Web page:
Once we have 100 donations and have met the $1800 goal, I will randomly select one of the 113 donors (yes, you first 13 get to be part of the fun too!) and send him or her a $50 gift certificate to 1-800-Flowers, just in time for Valentine’s Day (or you could use it for something else)! The $50 is my own money that I’m putting up – I won’t touch a cent of your donations.

Who’s with me? 100 Hours starts today, Friday, January 31st, 2014, at 12pm EST. You can donate here.

Let's Do It

Let’s Do It

Every Day a Champion

I wanted to explain at a deeper level why it’s really important to me to participate in this Half Marathon with TNT & LLS, and it takes a little bit of a story. A bit of probing into psychology, into life goals, into habits and motivation and why life is worth living. So, here goes – an honest reckoning.

Had you asked me where my life was headed two years ago, as a 23-year-old who’d been out of college for two years, I would have laid out a hazy life plan.

January 2012

Just like so many other millenials, I wanted to make a comfortable living, do something I loved, and meet Prince Charming. I wanted to work in theatre. I wanted to have kids. I continually ‘planned’ to work out more so I could lose the extra 50 pounds I’d had since middle school, but inevitably held off for later. I’d knew I wanted to find some way to make the world a better place somehow or other, but never really got around to it. Even though I had no defined path to achieve these goals, I still expected that life would sort of fall into place and work itself out. After all, this was how life worked for upper-middle-class American kids, right? Why shouldn’t I get everything in life I was told I could have? I was young, I was healthy, and I had nothing standing in my way.

Except myself. I was given so many gifts in my life, but I was squandering them. I was blessed with an intelligent mind, a loving family, physical safety, and financial security. I did all of the ‘right’ things to prepare for my future as a kid – I got good grades, I played soccer, was a Girl Scout, had a passion for Shakespeare, and went to a top-notch college… But all of my accomplishments were mostly surface level, the result of a minimal level of effort.

Sure, I had passion for the arts and my friends (and still do), but beyond that my life was one of financial dependence, Netflix binging, and comfortable monotony over new experiences. Don’t get me wrong, I was (and still am) a good-hearted, loving person, not some demanding princess. I was simply lazy, with no discipline or drive. I lacked that burning fire in my gut to go out and make something of myself, because I’d always had everything I needed and had always been told I was doing so well even though I was barely breaking a sweat.

Two years ago, my January 2012 self had no idea what was coming.

June 2012

I was originally diagnosed with Hodgkin’s in June 2012, after I had found an inexplicable lump in my right armpit. This is where you might assume I had a radical life change… but you would be wrong. After completing my six ABVD treatments, I thought I was home-free. Even though I had been scared, I had been relatively confident that I would to beat the disease. It was simply one bump in the road, a classic challenge to overcome before a story-book ending. Sure, 10% of Hodgkin’s patients relapsed, but I was above-average. I was going to be fine forever, and even more so, because SURELY I wouldn’t get cancer a second time.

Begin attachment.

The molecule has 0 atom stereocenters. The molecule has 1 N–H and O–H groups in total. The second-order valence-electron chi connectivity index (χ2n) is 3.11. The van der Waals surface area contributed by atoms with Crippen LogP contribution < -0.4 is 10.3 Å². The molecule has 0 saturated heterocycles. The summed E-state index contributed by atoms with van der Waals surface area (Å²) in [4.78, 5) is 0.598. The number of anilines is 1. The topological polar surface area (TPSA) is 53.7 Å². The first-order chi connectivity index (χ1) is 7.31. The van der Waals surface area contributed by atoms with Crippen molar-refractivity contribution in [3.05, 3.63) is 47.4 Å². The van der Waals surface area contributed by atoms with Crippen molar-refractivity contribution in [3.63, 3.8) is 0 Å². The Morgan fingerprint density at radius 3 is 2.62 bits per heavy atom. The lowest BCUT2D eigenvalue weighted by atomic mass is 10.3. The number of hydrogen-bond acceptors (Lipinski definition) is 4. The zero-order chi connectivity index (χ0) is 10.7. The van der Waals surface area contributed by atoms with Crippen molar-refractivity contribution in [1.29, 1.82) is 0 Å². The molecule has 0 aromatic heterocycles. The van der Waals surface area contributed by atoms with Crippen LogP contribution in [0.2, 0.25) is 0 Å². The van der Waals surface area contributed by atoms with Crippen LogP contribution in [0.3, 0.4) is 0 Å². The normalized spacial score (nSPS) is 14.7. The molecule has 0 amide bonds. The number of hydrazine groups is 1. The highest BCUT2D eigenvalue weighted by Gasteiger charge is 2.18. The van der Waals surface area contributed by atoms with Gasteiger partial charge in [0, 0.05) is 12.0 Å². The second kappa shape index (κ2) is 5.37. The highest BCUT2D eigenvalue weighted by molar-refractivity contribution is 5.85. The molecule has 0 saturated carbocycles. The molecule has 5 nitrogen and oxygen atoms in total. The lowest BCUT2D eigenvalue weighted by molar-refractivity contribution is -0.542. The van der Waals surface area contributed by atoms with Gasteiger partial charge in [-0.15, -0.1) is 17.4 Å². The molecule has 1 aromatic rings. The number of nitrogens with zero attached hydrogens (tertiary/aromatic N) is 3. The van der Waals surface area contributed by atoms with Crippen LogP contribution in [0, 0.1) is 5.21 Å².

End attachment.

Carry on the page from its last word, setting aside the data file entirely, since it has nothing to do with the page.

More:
So, slightly shaken, I went back to my half-planned future and tried to leave cancer behind. I was getting back on track, making a career with my mother in real estate, but still falling into bad habits.  My January 2013 self was a survivor, but she hadn’t really learned how to live.

February 2013

When the cancer showed up again on my 3-month PET scan, everything I had assumed about my future life came crashing down around my ears. I was stunned. I was heart-broken. The fear I’d felt at my initial diagnosis was nothing compared to this horrifying trumpet call of judgement day.

I was sure I was going to die. After all, I’d poked around online. I knew the survival rate for relapsed Hodgkin’s patients was significantly lower than 90%. I numbly went through my next chemo regimen, thinking that like Icarus, I had been too cocky before. That now I was going to pay.

I fell into inconsolable depressions. You can read lots of my old posts that are simply full of emptiness and fear. I lost my hair, for the second time. I binge-watched HGTV for days on end as I begged my body to please melt the cancer again so I could do a bone marrow transplant, a treatment that offered the only chance at survival.

As I wrote obituaries for myself in my head, I was flooded with regret for the time I had wasted, for my arrogance and naivete. All of the advice and mantras I’d heard from past mentors or from my Realtors’ coaching organization suddenly resonated wth a bittersweet clarity. Why hadn’t I been living every day as the best person I could be? Why was I continually delaying the challenges I knew I needed to face in order to grow? I finally felt able to see the sorry state of my past life and vowed to try to live however much time I had to the fullest. I went into INOVA Fairfax for 17 days, praying to come out with a clean start.